12:93 They meet in fight: by Hector's fatal hand
12:94 Protesilaus falls, and bites the strand:
12:95 Which with expence of blood the Grecians won;
12:96 And prov'd the strength unknown of Priam's son.
12:97 And to their cost the Trojan leaders felt
12:98 The Grecian heroes; and what deaths they dealt.


The Story of Cygnus



12:99 From these first onsets, the Sigaean shore
12:100 Was strew'd with carcasses, and stain'd with gore:
12:101 Neptunian Cygnus troops of Greeks had slain;
12:102 Achilles in his carr had scour'd the plain,
12:103 And clear'd the Trojan ranks: where-e'er he fought,
12:104 Cygnus, or Hector, through the fields he sought:
12:105 Cygnus he found; on him his force essay'd:
12:106 For Hector was to the tenth year delay'd.
12:107 His white-main'd steeds, that bow'd beneath the yoke,
12:108 He chear'd to courage, with a gentle stroke;
12:109 Then urg'd his fiery chariot on the foe;
12:110 And rising shook his lance; in act to throw.
12:111 But first he cry'd, O youth, be proud to bear
12:112 Thy death, ennobled by Pelides' spear.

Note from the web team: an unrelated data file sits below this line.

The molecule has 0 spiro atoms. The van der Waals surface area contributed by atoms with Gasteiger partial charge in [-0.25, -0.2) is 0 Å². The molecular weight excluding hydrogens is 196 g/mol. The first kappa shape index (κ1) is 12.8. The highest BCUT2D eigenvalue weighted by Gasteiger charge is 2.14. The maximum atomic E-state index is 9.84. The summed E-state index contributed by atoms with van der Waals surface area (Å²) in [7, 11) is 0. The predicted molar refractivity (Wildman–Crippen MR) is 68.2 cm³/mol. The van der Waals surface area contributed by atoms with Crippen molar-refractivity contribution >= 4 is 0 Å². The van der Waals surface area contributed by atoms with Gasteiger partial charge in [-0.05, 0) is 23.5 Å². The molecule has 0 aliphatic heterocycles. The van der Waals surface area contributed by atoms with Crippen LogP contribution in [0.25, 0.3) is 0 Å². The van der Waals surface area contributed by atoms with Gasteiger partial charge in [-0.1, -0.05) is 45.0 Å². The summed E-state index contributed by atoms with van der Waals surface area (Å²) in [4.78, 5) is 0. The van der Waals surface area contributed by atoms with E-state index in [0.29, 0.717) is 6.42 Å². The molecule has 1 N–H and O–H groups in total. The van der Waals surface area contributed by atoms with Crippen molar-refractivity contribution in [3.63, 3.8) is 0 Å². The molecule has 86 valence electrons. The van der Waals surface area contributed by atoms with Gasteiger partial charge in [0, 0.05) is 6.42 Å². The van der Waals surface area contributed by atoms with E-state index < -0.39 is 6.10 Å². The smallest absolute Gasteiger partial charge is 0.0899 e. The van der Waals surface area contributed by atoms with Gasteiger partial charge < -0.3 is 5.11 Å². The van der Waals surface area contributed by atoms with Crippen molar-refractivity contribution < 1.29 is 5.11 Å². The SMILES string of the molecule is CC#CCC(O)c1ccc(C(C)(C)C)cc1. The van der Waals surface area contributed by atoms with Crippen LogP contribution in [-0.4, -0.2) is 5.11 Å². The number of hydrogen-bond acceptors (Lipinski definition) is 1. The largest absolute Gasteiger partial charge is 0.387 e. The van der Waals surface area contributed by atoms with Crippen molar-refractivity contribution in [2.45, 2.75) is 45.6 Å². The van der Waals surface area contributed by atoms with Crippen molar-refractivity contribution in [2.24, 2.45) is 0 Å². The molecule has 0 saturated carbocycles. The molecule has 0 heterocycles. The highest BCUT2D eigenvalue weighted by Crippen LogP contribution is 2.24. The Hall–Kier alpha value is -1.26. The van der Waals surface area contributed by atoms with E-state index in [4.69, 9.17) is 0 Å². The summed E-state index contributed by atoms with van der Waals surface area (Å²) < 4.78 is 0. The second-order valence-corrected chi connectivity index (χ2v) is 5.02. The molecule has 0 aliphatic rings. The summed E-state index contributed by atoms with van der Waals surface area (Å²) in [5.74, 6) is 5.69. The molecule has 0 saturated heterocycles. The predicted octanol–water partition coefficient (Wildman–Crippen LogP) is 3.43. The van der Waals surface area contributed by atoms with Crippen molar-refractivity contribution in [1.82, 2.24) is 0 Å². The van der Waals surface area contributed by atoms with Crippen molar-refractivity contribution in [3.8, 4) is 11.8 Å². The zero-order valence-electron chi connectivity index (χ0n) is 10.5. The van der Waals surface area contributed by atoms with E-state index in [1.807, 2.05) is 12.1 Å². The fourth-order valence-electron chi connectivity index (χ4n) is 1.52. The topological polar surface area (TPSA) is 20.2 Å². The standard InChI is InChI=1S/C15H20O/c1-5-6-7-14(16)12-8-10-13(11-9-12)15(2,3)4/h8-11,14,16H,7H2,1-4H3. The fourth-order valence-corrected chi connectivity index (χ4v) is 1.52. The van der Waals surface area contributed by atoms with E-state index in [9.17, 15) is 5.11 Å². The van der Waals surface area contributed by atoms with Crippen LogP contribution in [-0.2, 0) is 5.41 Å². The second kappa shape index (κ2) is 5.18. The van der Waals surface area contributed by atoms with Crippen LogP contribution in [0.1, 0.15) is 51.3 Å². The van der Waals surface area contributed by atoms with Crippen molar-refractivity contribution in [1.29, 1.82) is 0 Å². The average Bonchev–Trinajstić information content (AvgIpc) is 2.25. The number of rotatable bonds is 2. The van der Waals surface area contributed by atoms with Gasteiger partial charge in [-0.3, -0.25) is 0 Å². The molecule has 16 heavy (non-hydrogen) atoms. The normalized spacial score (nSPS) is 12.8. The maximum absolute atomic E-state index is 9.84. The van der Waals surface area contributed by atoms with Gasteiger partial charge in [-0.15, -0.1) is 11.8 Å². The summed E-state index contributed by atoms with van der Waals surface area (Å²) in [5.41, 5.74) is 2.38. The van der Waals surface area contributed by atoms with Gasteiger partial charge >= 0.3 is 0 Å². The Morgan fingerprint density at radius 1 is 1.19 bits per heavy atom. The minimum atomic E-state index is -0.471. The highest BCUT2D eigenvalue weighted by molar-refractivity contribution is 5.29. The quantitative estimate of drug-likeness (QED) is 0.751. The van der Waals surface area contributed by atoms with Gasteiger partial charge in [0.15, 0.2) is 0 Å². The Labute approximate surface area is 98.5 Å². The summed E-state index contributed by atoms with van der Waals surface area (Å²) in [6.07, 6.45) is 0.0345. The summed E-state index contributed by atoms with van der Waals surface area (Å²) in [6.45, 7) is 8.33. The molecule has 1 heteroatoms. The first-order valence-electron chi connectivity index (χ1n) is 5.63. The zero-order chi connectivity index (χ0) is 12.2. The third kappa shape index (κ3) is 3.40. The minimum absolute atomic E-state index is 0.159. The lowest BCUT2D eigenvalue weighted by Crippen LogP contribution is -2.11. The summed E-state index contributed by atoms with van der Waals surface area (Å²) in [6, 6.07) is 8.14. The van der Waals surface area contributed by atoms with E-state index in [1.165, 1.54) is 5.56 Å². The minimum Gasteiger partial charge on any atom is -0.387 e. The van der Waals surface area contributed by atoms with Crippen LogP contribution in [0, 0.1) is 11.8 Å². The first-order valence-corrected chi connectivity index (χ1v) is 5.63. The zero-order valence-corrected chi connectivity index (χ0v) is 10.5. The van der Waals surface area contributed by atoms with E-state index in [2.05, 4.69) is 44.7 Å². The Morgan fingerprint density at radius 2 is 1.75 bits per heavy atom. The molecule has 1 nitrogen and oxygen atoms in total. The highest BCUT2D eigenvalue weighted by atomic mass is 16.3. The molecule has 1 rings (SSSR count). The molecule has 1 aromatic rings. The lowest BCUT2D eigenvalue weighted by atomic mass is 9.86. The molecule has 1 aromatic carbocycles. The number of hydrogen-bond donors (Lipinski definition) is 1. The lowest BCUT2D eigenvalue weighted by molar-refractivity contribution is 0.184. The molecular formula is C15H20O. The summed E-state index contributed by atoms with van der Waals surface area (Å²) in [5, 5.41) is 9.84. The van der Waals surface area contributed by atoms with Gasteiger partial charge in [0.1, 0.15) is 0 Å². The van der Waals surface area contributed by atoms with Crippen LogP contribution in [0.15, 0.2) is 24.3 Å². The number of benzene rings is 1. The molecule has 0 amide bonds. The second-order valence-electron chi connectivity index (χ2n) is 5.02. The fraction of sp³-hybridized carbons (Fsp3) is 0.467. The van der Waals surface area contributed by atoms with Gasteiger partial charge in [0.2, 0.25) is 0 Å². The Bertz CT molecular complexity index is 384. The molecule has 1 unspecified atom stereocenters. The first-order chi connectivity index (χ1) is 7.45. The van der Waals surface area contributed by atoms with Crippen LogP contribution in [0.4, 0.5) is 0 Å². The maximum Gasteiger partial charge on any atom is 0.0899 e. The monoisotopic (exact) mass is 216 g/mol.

12:113 The lance pursu'd the voice without delay,
12:114 Nor did the whizzing weapon miss the way;
12:115 But pierc'd his cuirass, with such fury sent,
12:116 And sign'd his bosom with a purple dint.
12:117 At this the seed of Neptune: Goddess-born,
12:118 For ornament, not use, these arms are worn;
12:119 This helm, and heavy buckler, I can spare;
12:120 As only decorations of the war:
12:121 So Mars is arm'd for glory, not for need.
12:122 'Tis somewhat more from Neptune to proceed,
12:123 Than from a daughter of the sea to spring:
12:124 Thy sire is mortal; mine is ocean's king.
12:125 Secure of death, I shou'd contemn thy dart,
12:126 Tho' naked; and impassible depart:
12:127 He said, and threw: the trembling weapon pass'd
12:128 Through nine bull-hides, each under other plac'd,
12:129 On his broad shield; and stuck within the last.
12:130 Achilles wrench'd it out; and sent again
12:131 The hostile gift: the hostile gift was vain.
12:132 He try'd a third, a tough well-chosen spear;
12:133 Th' inviolable body stood sincere,
12:134 Though Cygnus then did no defence provide,
12:135 But scornful offer'd his unshielded side.

12:136 Not otherwise th' impatient hero far'd,
12:137 Than as a bull incompass'd with a guard,
12:138 Amid the Circus roars, provok'd from far
12:139 By sight of scarlet, and a sanguine war: